Cultural ImportanceAll important Hindu saints and mystics including Adi Shankaracharya, Swami Vivekananda, Ramakrishna Paramhansa, Gurunanak, Swami Dayanand Saraswati, are said to have visited this temple. It is said that Moksha or liberation can be attained by a visit to this temple and by taking a dip in the holy Ganges. This is why devotees from all over the country try to make at least one visit to this holy shrine in their lifetime. Being one of the oldest places of worship many, other temples of India are modeled on the structure of the Kashi Vishwanath Temple. Traditionally, a devotee should give up one desire after a visit to this temple which would bring him one step closer to the path or Moksha. Even in the last century, thousands of aged and ailing people used to flock to this temple to end their lives since Shiva himself is said to whisper the chants of salvation to the ear of his disciples and devotees who die there and are supposedly taken to the Mount Kailash which is the abode of the Lord by his messengers.
ArchitectureThis temple compound constitutes a number of small shrines which are situated in the narrow, but busy lane known as Vishwanatha Galli. The main deity of this temple is the Linga (Holy Phallus) which is black in color and measures about 60 cm in length and 90 cm in circumference. The Linga is placed on a silver platform. The main temple is like a quadrangle which is encompassed by smaller shrines of Gods other than Shiva which are dedicated to Vishnu, Kaalbhairav, Avimukteshwara, Virupaksha, Dhandapani, Sanishwara and Virupaksha. The small well in the north of the temple complex is known as Gyan Vapi or the “Well of Wisdom”. The Jyortilinga was said to have been hidden in this well during times of several Muslim invasions. According to legend, the main priest of this temple plunged into the well with the Jyotirlinga to prevent it from the onslaught of the invaders. The temple top has 3 distinct parts – the spire, a golden dome and another golden spire which bears a trident and a flag. The golden spire and dome of this temple is made out of pure gold which was contributed by Raja Ranjit Singh.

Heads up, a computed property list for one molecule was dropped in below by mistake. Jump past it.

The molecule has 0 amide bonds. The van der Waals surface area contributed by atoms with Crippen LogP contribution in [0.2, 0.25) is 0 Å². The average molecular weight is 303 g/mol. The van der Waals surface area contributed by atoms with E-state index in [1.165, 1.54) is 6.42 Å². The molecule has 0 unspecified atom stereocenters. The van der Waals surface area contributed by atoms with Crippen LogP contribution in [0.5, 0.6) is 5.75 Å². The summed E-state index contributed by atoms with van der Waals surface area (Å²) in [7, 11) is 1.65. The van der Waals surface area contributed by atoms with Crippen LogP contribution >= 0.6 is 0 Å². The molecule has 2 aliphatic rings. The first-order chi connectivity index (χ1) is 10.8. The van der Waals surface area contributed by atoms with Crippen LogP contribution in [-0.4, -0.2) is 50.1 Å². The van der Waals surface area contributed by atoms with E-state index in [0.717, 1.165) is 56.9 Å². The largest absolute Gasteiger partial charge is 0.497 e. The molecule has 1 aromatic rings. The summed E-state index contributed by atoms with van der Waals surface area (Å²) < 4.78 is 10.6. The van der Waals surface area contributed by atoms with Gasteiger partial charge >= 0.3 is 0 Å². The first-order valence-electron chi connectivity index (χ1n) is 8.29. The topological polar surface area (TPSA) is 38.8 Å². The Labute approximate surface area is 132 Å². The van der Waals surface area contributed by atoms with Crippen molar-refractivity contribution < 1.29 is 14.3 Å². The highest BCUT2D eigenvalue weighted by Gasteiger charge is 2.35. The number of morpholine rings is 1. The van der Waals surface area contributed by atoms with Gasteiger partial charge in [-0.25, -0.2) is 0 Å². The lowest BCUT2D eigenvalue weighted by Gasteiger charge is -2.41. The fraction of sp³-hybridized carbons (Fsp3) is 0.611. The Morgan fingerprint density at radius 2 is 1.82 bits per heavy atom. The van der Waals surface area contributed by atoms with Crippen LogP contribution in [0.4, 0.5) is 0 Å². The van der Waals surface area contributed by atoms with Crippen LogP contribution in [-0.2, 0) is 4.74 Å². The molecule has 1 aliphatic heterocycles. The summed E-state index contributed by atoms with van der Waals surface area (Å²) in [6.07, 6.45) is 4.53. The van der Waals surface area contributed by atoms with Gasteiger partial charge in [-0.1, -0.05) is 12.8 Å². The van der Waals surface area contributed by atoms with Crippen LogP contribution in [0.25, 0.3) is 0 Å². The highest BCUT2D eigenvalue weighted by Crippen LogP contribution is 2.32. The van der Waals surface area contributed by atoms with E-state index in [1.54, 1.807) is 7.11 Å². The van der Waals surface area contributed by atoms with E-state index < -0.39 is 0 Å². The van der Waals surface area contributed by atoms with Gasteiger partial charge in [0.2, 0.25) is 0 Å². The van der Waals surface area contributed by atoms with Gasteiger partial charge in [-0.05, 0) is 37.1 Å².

Other InformationSecurity arrangements around this temple are very tight and visitors are not allowed to carry cell phones, cameras, inflammable objects, cigarettes, lighters, metal objects etc. while visiting this temple. The temple attracts several thousands of worshipers from all over the country on the auspicious day of the Maha Shivaratri which is celebrated in the month of February or March when the entire population of Varanasi comes out on the streets to celebrate the event.
How to Reach ThereLocated in the heart of the city of Varanasi, one can enter this temple from the Vishwanath Gali. Varanasi is connected to all important Indian cities by road, rail and flights.
Similar LandmarksVisitors to Varanasi should surely make a trip to the ruins of the Buddhist city of Sarnath where Buddha first preached the Dharma, and which is the birth place of the Buddhist Sangha. It is only 8 miles from the city of Varanasi and is a prominent pilgrimage spot for Buddhists from all over the world.
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Author: SubhasishMitra. Last updated: Dec 13, 2014